Meeting report

Multi-Pole Approach to Structural Biology

Warsaw, Poland, November 2011
http://genesilico.pl/MultiPole/

[Multi-Poles] The 'Multi-Poles' pose for a family photograph (photo Roman Szczepanowski).

Two-hundred and sixty scientists, most of them very young, representing macromolecular crystallography, bioinformatics and related biological and chemical disciplines, flocked from all over the world for a gathering entitled Multi-Pole Approach to Structural Biology. The conference was truly international but the idea was to bring together a core of some 40 eminent structural biologists with Polish roots to discuss the advances of the field and to promote science, science education and scientific careers in Poland. The program committee was dominated by protein crystallographers (Zbyszek Dauter, Argonne, USA; Mariusz Jaskolski, Poznan, Poland; Wladek Minor, Charlottesville, USA; and Alex Wlodawer, Frederick, USA) but it was chaired by an extremely energetic and efficient bioinformatician of the younger generation, Janusz Bujnicki (Warsaw). Under Janusz’s direction, this very unique scientific meeting went absolutely flawlessly and in a truly friendly atmosphere. The scientific level of the presentations was very high; this would be no surprise in the case of the eminent scholars, but the lectures by the young scientists were of matching quality. The scientific spirits remained high through-out the entire conference: at the closing session on Saturday afternoon, the large lecture hall was almost as full as at the beginning. Lectures were followed by animated discussions despite the tightly packed program: on Friday alone, there were 27 oral presentations! This hard-work day was concluded with a banquet; the excellent food and drinks created an atmosphere for personal remarks from a pioneer of synchrotron protein crystallography (Alex Wlodawer) and even for a small recital of limericks composed for the occasion by yours truly. The conference was covered by the media and was highly advertised with policy makers and science administrators. It was held under the honorary patronage of the Polish Minister of Science and Higher Education and the US Ambassador to Poland and his counterpart in Washington, D.C. The conference was inaugurated by the President of the Polish Academy of Sciences, the Rector of the U. of Warsaw, and the Director of the Int’l Inst. of Molecular and Cell Biology, the hosting institution. One afternoon was devoted to an open panel discussion on the future of science in Poland, animated by the Foundation for Polish Science, which included top government officials responsible for science policy in Poland. It is very much hoped that the conclusions formulated during the discussion will help to reverse the regrettable negligence, often shown by policy makers in Poland, of scientific research and of its educational, technological and cultural role for the society at large. As this conference has clearly demonstrated, investing in science and education is about the best thing a progressive government can do.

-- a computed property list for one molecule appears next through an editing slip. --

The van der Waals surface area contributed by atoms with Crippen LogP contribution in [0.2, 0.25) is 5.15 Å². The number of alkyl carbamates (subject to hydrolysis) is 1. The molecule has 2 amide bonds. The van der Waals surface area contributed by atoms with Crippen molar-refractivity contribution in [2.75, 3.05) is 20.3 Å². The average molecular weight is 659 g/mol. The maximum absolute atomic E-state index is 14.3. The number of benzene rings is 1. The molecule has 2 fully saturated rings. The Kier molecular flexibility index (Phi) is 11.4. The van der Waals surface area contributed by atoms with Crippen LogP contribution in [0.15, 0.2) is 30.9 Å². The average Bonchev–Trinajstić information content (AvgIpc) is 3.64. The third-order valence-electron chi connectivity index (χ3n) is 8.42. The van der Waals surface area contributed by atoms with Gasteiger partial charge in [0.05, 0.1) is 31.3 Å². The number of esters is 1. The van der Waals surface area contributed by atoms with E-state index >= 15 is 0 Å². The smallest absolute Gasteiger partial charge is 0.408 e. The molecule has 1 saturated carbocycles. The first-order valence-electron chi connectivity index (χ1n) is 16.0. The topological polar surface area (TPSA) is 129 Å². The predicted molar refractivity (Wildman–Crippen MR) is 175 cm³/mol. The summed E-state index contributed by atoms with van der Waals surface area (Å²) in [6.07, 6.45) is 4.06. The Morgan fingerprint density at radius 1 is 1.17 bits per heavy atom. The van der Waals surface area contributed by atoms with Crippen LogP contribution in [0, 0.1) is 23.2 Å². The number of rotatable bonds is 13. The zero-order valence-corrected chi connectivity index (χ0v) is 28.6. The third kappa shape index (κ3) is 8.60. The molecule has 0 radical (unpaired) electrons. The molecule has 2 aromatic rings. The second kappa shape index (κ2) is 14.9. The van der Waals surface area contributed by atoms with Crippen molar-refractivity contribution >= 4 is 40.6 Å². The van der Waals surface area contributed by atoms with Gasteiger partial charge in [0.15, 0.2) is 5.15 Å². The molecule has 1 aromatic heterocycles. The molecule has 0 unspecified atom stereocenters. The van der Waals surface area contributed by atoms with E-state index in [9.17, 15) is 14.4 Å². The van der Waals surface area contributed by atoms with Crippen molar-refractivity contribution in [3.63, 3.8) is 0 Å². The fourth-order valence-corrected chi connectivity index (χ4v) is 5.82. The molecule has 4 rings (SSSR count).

Mariusz Jaskolski